It would have been good form to contradict him, but they had dispensed with good form early on. If she thanked him, it was because she was grateful. If she welcomed him, it was because he was welcome... and she couldn't pretend that he would ever be welcome on Alderaan in a general way. "I should get back to Zeria's party," she said. "Before I'm missed. It wasn't very polite of me to sneak away."

"It would be unfortunate to waste such a beautiful costume."

"Do you really think it's pretty?"

"I consider you lovely."

Lovely. The warmth of the word filled her chest, and she stood straighter. He didn't lie to her any more than she lied to him. If he said she was lovely, she was. She had never been lovely before. "Thank you," she said again.

She climbed back onto her speeder, and returned to Zeria's party. As it turned out, she had been missed, if not greatly. A few of the boys noticed her windblown hair, and the confidence she carried herself with. Two of them asked her to dance, then there was a circle of them. Zeria saluted her from across the room. Leia winked back at her from behind her mask.

She began looking forward to her own Thirteenth.

Vader watched the princess glide off toward town, smiling ruefully behind his own mask. It was a smile that no one on this world would have associated with him... except maybe Saché, but she had flown offworld the day he'd arrived, and at any rate could not see it any more than anyone else could. His plan to bring Leia into the Empire was failing -- she was a stubborn child -- but he still found himself enjoying her company.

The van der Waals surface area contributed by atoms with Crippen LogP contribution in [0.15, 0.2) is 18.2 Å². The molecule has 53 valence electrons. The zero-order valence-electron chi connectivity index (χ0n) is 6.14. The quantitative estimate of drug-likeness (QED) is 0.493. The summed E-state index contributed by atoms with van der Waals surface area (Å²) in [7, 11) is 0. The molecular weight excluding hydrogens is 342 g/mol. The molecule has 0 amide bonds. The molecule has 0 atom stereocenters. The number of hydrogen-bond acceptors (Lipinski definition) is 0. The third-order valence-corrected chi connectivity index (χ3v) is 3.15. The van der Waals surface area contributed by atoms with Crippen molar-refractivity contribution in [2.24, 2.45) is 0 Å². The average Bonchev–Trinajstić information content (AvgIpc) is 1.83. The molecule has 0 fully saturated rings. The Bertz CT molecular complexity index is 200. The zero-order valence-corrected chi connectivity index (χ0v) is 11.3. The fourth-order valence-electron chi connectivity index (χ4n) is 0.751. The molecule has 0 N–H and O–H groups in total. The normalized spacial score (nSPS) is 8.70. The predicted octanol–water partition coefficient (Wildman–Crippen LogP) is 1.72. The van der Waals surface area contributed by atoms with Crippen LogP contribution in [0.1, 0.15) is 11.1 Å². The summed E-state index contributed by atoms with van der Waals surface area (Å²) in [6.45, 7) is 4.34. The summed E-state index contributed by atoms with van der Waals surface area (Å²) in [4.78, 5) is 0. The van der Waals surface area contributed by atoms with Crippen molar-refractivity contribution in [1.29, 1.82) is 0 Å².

There were those, he knew, who would impute something improper to his attitude. In general, he did not object to people assuming the worst of him -- it was usually true, and generally useful -- but in this case, the idea sickened him. He knew the power of the Dark Side, and had given himself to it, but he was not deviant, not in that way. Such grotesqueries were for people like Zokusa, who thought the universe existed to sate their base desires.

Vader despised them. 

He thought the princess a lovely child, that was true. But a child. Not an object of desire, except in such a way as any adult desired to protect a child and raise it in his own image. He supposed he did desire her in that way (Vader craved a child of his own, and suspected strongly that one existed -- he'd sensed the boy's presence in Kenobi's mind just before the fires had seared the split between them forever), but she did not return it by desiring to be protected or raised. He was only able to sate that desire by giving her something on the ground that they did share, and it was small ground. He was beginning to accept that.